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Is it possible to make a networked game, where each client displays a pixel array sent to it by the server, and sends inputs back to the server? This would be much simpler to implement than using client-side prediction, but I would imagine it would be too slow. Would it be possible?

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    \$\begingroup\$ You'd be better off sending the entire world state every frame than sending up huge pixel buffers every frame. If the frame rate requirement was very low, you might be able to get away with sending the pixel buffer but it would be a waste. \$\endgroup\$ Commented Nov 29, 2014 at 16:24
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    \$\begingroup\$ There is a service called OnLive that does precisely that, for existing games. But they have powerful server hardware, insanely fast connectivity and possibly proprietary video compression algorithms to make this feasible. So it's not simpler and definitely not cheaper. The notion that something like this would be easier to implement comes from the misconception a lot of people have, that writing network code is something that's extremely hard to do, much harder than coding the rest of the game. It isn't. \$\endgroup\$
    – T. C.
    Commented Nov 30, 2014 at 0:22
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    \$\begingroup\$ Client side prediction does not become necessary due to client side rendering. Client side prediction is necessary because some games are designed for worldwide internet gameplay and due to the speed of light, the absolute minimum latency between two points on opposing side of the earth is about 133ms, which is about 8 times slower then what's needed for a 60fps game. A server side rendering would not solve the latency problem, your dumb client will still have to send the input, and wait for at least 8 frames before it can render the output. \$\endgroup\$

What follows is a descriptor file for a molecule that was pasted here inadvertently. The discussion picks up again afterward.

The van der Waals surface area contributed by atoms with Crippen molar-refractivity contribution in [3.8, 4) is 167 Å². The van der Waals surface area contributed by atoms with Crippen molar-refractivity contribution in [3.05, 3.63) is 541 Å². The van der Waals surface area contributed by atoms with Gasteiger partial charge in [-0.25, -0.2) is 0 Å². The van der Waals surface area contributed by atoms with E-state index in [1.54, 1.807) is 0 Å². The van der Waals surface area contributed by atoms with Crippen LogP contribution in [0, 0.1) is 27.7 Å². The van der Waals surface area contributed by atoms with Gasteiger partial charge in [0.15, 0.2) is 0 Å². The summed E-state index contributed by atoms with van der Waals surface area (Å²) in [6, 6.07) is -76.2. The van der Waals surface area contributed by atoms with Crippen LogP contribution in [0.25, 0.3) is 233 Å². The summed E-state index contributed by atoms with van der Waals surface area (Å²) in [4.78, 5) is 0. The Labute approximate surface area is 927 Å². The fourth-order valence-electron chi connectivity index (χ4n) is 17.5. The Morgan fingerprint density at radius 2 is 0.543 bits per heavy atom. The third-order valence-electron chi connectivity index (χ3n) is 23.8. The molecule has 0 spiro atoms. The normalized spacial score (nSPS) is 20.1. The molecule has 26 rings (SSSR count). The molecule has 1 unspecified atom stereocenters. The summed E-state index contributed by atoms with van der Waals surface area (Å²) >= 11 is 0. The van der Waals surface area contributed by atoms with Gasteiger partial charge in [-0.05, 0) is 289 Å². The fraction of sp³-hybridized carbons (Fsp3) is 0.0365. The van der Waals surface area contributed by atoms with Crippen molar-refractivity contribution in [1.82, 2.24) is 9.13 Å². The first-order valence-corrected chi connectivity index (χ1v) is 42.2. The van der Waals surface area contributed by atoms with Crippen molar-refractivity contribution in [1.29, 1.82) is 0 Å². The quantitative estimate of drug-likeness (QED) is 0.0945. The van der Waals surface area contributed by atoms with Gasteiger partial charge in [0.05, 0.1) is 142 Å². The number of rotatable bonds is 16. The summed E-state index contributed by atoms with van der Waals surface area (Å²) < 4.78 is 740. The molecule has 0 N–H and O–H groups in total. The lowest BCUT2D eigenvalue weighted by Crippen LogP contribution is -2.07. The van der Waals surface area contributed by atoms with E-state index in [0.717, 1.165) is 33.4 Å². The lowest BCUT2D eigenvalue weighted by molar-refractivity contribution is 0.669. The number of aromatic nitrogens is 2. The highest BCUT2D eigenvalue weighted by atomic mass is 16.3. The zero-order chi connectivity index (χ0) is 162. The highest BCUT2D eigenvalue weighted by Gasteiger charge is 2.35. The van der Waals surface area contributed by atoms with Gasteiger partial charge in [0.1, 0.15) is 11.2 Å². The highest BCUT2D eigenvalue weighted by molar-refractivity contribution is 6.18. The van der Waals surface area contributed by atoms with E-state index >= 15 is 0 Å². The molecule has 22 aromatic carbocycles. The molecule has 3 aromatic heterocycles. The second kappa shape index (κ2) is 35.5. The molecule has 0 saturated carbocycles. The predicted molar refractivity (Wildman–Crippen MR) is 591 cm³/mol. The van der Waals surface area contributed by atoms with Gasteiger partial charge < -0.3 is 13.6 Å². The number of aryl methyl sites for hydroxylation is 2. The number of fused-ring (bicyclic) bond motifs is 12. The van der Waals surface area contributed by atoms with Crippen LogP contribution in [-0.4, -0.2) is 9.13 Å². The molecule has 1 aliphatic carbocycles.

– Lie Ryan
    Commented Nov 30, 2014 at 2:02
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    \$\begingroup\$ Latency is not a problem in all games. Most people probably wouldn't mind playing online Scrabble with a one-second delay. \$\endgroup\$ Commented Nov 30, 2014 at 3:18
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    \$\begingroup\$ For example Ultima Online is very close to that - server sends position and types of visible objects (not their graphics and static props, though), client only sends 2-3 bytes long input (move/attack/spell + direction/target/type etc.) \$\endgroup\$ Commented Nov 30, 2014 at 23:04

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Yes it's feasible and no it's not cost effective or performant. Think about how Netflix works, it is able to service millions of customers with 1080p and even 4k streaming.